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The Inventiveness and Grace of Samurai Jack, Part 3

[This is the third part in an ongoing series leading up to the release of the new season of Samurai Jack on March 11. You can find Part One here, and Part Two here.]

 

Samurai Jack is a show that takes its premise seriously. On one hand, it can be a light, often silly adventure filled with magical creatures and goofy side characters; after all, it’s only a show about a man who traveled in time and the over-the-top villain who’s always hatching elaborate and doomed schemes to defeat him.

On the other hand: it’s a tragic tale of a samurai warrior whose entire life was torn away from him, who constantly ends up on the verge of death while on his never-ending quest to vanquish the source of pure evil.

Samurai Jack is both. It’s the rare show that takes its premise seriously, no matter what that means: epic battles, farting dragons, wistful memories of a family torn apart, bouncy tennis shoes, an unflinching commitment to justice. The show leaps back and forth between wildly different tones, but it always feels genuine and truthful.

Season three of the Cartoon Network classic continues this trend. In fact, it almost seems to double down on the dramatic tone shifts, which makes the silly episodes sillier and the dramatic episodes more brutal and intense than ever.

Case in point: the first episode of season three, which premiered on October 18, 2002, tells the story of Jack being turned into a chicken by an irritable wizard. It’s about as goofy a premise as the show has ever put forth.

The second episode is just as ridiculous: Jack discovers a town whose young people have all been hypnotized by Aku at the local rave they’ve been attending. The episode heavily parodies rave culture, with the pumping beats, charismatic DJ and absurd outfits. Jack himself dons a crop top, an orange vest, baggy jeans, a cat-in-the-hat hat, and a baby pacifier.

While the rave episode parodies a subculture, the next episode, “The Good, the Bad and the Beautiful” is a play on the conventions of classic westerns. Western influences have already been seen on the show many times before, particularly in the showdown in “Jack and the Ultra Robots,” but this episode is the first to fully commit to the genre.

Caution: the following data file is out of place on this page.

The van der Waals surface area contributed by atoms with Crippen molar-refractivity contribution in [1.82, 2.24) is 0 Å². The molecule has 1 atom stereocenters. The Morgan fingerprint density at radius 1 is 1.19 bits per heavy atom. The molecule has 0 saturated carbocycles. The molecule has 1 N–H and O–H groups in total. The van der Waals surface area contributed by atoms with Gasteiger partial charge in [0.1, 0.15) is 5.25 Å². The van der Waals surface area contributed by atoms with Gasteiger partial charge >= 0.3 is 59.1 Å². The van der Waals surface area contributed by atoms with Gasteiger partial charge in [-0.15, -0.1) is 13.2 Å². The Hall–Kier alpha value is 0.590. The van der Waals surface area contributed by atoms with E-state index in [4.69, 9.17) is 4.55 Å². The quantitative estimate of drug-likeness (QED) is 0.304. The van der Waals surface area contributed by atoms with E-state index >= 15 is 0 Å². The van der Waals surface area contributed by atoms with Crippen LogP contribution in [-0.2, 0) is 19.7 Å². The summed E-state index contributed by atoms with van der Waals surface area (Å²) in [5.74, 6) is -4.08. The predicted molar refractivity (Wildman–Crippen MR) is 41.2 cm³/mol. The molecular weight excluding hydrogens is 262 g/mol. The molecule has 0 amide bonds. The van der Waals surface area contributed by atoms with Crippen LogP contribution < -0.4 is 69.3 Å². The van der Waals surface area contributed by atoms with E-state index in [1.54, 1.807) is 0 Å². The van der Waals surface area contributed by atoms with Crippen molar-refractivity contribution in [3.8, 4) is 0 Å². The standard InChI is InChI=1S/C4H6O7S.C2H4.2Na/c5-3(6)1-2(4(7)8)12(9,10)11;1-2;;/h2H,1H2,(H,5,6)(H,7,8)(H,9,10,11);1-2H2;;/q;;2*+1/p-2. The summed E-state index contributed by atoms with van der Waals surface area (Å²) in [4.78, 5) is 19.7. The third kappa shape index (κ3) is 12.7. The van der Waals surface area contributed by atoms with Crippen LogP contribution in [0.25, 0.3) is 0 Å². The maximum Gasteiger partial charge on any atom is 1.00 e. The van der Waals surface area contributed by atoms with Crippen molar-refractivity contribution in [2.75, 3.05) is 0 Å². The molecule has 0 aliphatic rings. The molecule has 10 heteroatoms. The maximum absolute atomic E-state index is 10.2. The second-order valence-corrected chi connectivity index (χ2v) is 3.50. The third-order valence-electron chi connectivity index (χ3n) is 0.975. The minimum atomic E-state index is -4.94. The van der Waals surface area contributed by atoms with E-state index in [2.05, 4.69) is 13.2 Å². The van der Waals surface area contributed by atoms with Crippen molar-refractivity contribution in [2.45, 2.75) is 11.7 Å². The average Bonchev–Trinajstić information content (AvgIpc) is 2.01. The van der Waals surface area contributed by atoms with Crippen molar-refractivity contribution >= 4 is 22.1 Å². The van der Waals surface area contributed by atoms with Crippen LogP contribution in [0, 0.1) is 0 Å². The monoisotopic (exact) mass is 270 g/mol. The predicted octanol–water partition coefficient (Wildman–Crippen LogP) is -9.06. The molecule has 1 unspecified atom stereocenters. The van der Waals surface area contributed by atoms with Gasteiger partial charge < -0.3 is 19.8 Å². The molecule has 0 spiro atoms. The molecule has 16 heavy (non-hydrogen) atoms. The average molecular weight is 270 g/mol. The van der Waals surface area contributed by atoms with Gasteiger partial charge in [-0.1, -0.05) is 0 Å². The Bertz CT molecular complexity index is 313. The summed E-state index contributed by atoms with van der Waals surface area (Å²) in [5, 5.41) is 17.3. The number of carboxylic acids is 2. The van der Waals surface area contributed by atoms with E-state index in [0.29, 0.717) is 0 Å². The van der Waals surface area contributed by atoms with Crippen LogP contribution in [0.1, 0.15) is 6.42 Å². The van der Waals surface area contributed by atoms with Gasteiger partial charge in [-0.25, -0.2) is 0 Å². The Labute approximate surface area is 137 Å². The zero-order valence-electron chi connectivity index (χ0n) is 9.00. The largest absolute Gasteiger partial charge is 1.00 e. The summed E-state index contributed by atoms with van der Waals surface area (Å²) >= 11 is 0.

Jack boards a train while being pursued by two divorced bounty hunters with the best names thus far in the entire series: Josephine and Ezekiel Clench. And ultimately, who can resist a good face-off on the top of a moving train?

The next episode turns the season in a much darker direction, one that it stays with almost exclusively until the season’s end. The darkness of tone is also visually reflected, as many of the next episodes occur mostly at night, and several use the horror genre as a jumping-off point.

It’s called “Jack and the Zombies,” and as ever, it’s very aptly titled. The first half or so of the episode sees Jack wander into a cemetery before he’s beset upon by countless zombies resurrected by Aku.

“Jack and the Zombies,” while it isn’t the season’s best episode, is still crucial for a number of different reasons. For one, it features the first direct battle between Jack and Aku since the season two premiere. And secondly, it’s the first time Aku realizes that the smartest play would be to separate Jack from the magic sword he wields.

jackaku

Aku steals the sword, and after a long battle, the demon wins, and prepares to kill Jack once and for all. But when he tries to plunge the sword through Jack’s chest, it simply bounces off, ineffectual. Jack then remembers that the sword was forged through righteousness, and can never be used to harm an innocent.

One thing I admire about Samurai Jack is that it allows for Jack to not be an unbeatable fighter. This isn’t the first time he has out-and-out lost, before being saved by some other person or circumstance. Jack is as strong as he can be, and sometimes, it’s just not enough.

This is true again in the next episode, “Jack in Egypt.” Aku frees the imprisoned minions of the evil Egyptian god Set and sends them to kill Jack. The minions are too strong for Jack, who can barely escape alive. We see another glimpse into Jack’s memory, during his visit to Egypt as a young prince. He remembers how to defeat the minions, and sets off on a series of tasks to summon a giant, glowing god, perhaps Ra himself, who vanquishes the evil spirits.